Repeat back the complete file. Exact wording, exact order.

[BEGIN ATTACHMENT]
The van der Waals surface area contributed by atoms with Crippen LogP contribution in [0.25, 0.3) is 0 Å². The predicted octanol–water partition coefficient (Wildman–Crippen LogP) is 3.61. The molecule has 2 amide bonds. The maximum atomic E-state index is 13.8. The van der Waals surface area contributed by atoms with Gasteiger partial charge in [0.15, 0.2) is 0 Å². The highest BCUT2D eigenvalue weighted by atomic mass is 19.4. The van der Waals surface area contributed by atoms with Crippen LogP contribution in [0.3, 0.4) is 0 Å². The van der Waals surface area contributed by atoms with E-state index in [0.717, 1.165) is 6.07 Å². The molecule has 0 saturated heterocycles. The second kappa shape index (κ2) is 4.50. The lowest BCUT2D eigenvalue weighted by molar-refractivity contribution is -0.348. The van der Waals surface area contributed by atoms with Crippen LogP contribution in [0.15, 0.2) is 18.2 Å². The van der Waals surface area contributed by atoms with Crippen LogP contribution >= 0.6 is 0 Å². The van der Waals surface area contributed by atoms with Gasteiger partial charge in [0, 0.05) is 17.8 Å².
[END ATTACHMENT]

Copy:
The van der Waals surface area contributed by atoms with Crippen LogP contribution in [0.25, 0.3) is 0 Å². The predicted octanol–water partition coefficient (Wildman–Crippen LogP) is 3.61. The molecule has 2 amide bonds. The maximum atomic E-state index is 13.8. The van der Waals surface area contributed by atoms with Gasteiger partial charge in [0.15, 0.2) is 0 Å². The highest BCUT2D eigenvalue weighted by atomic mass is 19.4. The van der Waals surface area contributed by atoms with Crippen LogP contribution in [0.3, 0.4) is 0 Å². The van der Waals surface area contributed by atoms with E-state index in [0.717, 1.165) is 6.07 Å². The molecule has 0 saturated heterocycles. The second kappa shape index (κ2) is 4.50. The lowest BCUT2D eigenvalue weighted by molar-refractivity contribution is -0.348. The van der Waals surface area contributed by atoms with Crippen LogP contribution in [0.15, 0.2) is 18.2 Å². The van der Waals surface area contributed by atoms with Crippen LogP contribution >= 0.6 is 0 Å². The van der Waals surface area contributed by atoms with Gasteiger partial charge in [0, 0.05) is 17.8 Å².